The dexamethasone suppression test and mood following stroke

J. R. Lipsey, R. G. Robinson, G. D. Pearlson, K. Rao, T. R. Price

Research output: Contribution to journalArticlepeer-review

Abstract

Dexamethasone suppression tests (DSTs) were given to 65 acute and chronic stroke patients. For patients who had had a stroke less than 1 year earlier, nonsuppression on the DST was significantly associated with the presence of poststroke depression. The authors, who used the DSM-III symptom criteria for major depression, found that DST sensitivity was 67% but specificity was only 70%. False positive tests in the stroke patients seemed related to large lesion volume. The DST, although of limited clinical utility in this population because of false positive tests, may help define more homogeneous subtypes of poststroke depression for research.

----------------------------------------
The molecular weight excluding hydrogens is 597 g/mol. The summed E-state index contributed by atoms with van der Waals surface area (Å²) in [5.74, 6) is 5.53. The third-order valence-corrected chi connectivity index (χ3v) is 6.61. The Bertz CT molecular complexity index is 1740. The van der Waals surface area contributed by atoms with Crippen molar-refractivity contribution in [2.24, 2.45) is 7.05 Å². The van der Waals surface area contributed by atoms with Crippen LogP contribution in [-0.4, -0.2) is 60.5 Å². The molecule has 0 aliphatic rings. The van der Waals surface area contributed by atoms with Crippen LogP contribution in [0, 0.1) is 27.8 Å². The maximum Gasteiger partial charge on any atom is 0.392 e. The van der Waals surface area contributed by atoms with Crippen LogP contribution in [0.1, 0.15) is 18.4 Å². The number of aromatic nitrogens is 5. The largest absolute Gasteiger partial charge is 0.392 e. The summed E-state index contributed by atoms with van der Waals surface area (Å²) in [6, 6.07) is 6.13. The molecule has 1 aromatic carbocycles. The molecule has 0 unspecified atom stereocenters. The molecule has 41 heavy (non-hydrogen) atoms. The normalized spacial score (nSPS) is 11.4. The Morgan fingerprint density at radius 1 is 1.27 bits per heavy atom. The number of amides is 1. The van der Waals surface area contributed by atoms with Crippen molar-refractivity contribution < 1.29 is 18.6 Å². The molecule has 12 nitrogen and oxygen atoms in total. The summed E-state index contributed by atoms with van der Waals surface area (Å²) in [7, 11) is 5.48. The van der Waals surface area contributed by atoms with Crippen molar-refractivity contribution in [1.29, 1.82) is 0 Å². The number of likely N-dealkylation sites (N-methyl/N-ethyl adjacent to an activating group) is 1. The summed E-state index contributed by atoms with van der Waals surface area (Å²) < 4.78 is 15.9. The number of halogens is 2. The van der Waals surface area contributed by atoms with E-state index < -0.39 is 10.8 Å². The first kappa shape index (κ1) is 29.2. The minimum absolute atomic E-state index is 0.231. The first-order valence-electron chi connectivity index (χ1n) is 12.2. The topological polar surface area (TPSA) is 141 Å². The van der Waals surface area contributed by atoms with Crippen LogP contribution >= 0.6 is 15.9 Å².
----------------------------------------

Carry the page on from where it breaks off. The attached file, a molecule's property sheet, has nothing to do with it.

Original languageEnglish (US)
Pages (from-to)318-323
Number of pages6
JournalAmerican Journal of Psychiatry
Volume142
Issue number3
DOIs
StatePublished - Jan 1 1985

ASJC Scopus subject areas

  • Psychiatry and Mental health

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